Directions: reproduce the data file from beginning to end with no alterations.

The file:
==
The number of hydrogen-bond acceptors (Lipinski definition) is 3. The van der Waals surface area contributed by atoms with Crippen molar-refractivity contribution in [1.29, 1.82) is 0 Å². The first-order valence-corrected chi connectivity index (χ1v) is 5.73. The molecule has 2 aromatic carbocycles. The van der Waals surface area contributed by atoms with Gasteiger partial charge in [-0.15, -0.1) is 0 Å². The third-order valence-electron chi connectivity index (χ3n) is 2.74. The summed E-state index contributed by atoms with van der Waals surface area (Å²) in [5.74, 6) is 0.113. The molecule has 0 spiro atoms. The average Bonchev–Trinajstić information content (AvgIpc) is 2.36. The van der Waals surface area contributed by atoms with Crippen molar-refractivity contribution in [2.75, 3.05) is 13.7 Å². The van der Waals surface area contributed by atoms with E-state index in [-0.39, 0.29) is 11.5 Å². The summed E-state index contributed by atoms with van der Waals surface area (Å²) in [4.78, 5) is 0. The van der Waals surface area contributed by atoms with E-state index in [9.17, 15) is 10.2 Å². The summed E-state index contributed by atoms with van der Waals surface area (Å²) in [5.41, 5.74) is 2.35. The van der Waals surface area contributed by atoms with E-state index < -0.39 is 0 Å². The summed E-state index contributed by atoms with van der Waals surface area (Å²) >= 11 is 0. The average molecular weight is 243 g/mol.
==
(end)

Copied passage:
The number of hydrogen-bond acceptors (Lipinski definition) is 3. The van der Waals surface area contributed by atoms with Crippen molar-refractivity contribution in [1.29, 1.82) is 0 Å². The first-order valence-corrected chi connectivity index (χ1v) is 5.73. The molecule has 2 aromatic carbocycles. The van der Waals surface area contributed by atoms with Gasteiger partial charge in [-0.15, -0.1) is 0 Å². The third-order valence-electron chi connectivity index (χ3n) is 2.74. The summed E-state index contributed by atoms with van der Waals surface area (Å²) in [5.74, 6) is 0.113. The molecule has 0 spiro atoms. The average Bonchev–Trinajstić information content (AvgIpc) is 2.36. The van der Waals surface area contributed by atoms with Crippen molar-refractivity contribution in [2.75, 3.05) is 13.7 Å². The van der Waals surface area contributed by atoms with E-state index in [-0.39, 0.29) is 11.5 Å². The summed E-state index contributed by atoms with van der Waals surface area (Å²) in [4.78, 5) is 0. The van der Waals surface area contributed by atoms with E-state index in [9.17, 15) is 10.2 Å². The summed E-state index contributed by atoms with van der Waals surface area (Å²) in [5.41, 5.74) is 2.35. The van der Waals surface area contributed by atoms with E-state index < -0.39 is 0 Å². The summed E-state index contributed by atoms with van der Waals surface area (Å²) >= 11 is 0. The average molecular weight is 243 g/mol.